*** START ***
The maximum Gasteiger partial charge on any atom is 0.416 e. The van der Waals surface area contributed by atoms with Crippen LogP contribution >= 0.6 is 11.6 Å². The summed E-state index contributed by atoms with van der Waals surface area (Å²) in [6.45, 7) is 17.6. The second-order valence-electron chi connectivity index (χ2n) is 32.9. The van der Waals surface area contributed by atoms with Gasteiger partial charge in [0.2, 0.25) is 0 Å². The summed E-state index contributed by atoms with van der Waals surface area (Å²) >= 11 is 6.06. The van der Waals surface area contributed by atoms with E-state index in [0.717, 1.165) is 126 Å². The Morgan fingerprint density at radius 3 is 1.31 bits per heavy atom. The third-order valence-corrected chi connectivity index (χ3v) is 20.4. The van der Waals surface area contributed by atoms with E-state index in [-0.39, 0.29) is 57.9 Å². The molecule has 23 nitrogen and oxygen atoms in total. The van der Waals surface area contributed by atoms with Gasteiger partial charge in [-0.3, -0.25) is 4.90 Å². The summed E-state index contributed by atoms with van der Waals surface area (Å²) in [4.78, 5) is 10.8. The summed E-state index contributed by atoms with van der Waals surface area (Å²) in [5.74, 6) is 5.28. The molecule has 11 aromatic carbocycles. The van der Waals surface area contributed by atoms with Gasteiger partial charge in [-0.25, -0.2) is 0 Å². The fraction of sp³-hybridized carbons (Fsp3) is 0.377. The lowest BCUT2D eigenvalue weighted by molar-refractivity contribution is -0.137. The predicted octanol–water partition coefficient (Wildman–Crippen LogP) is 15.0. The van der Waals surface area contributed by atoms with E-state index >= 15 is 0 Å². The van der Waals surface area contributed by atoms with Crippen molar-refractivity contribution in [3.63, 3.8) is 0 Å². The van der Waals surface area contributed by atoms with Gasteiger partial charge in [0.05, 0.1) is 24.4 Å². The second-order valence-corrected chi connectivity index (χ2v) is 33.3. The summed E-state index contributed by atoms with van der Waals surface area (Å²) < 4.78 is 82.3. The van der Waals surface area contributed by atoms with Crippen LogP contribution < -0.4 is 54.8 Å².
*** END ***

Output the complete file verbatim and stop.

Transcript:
The maximum Gasteiger partial charge on any atom is 0.416 e. The van der Waals surface area contributed by atoms with Crippen LogP contribution >= 0.6 is 11.6 Å². The summed E-state index contributed by atoms with van der Waals surface area (Å²) in [6.45, 7) is 17.6. The second-order valence-electron chi connectivity index (χ2n) is 32.9. The van der Waals surface area contributed by atoms with Gasteiger partial charge in [0.2, 0.25) is 0 Å². The summed E-state index contributed by atoms with van der Waals surface area (Å²) >= 11 is 6.06. The van der Waals surface area contributed by atoms with E-state index in [0.717, 1.165) is 126 Å². The Morgan fingerprint density at radius 3 is 1.31 bits per heavy atom. The third-order valence-corrected chi connectivity index (χ3v) is 20.4. The van der Waals surface area contributed by atoms with E-state index in [-0.39, 0.29) is 57.9 Å². The molecule has 23 nitrogen and oxygen atoms in total. The van der Waals surface area contributed by atoms with Gasteiger partial charge in [-0.3, -0.25) is 4.90 Å². The summed E-state index contributed by atoms with van der Waals surface area (Å²) in [4.78, 5) is 10.8. The summed E-state index contributed by atoms with van der Waals surface area (Å²) in [5.74, 6) is 5.28. The molecule has 11 aromatic carbocycles. The van der Waals surface area contributed by atoms with Gasteiger partial charge in [-0.25, -0.2) is 0 Å². The fraction of sp³-hybridized carbons (Fsp3) is 0.377. The lowest BCUT2D eigenvalue weighted by molar-refractivity contribution is -0.137. The predicted octanol–water partition coefficient (Wildman–Crippen LogP) is 15.0. The van der Waals surface area contributed by atoms with E-state index >= 15 is 0 Å². The van der Waals surface area contributed by atoms with Crippen molar-refractivity contribution in [3.63, 3.8) is 0 Å². The van der Waals surface area contributed by atoms with Gasteiger partial charge in [0.05, 0.1) is 24.4 Å². The second-order valence-corrected chi connectivity index (χ2v) is 33.3. The summed E-state index contributed by atoms with van der Waals surface area (Å²) < 4.78 is 82.3. The van der Waals surface area contributed by atoms with Crippen LogP contribution < -0.4 is 54.8 Å².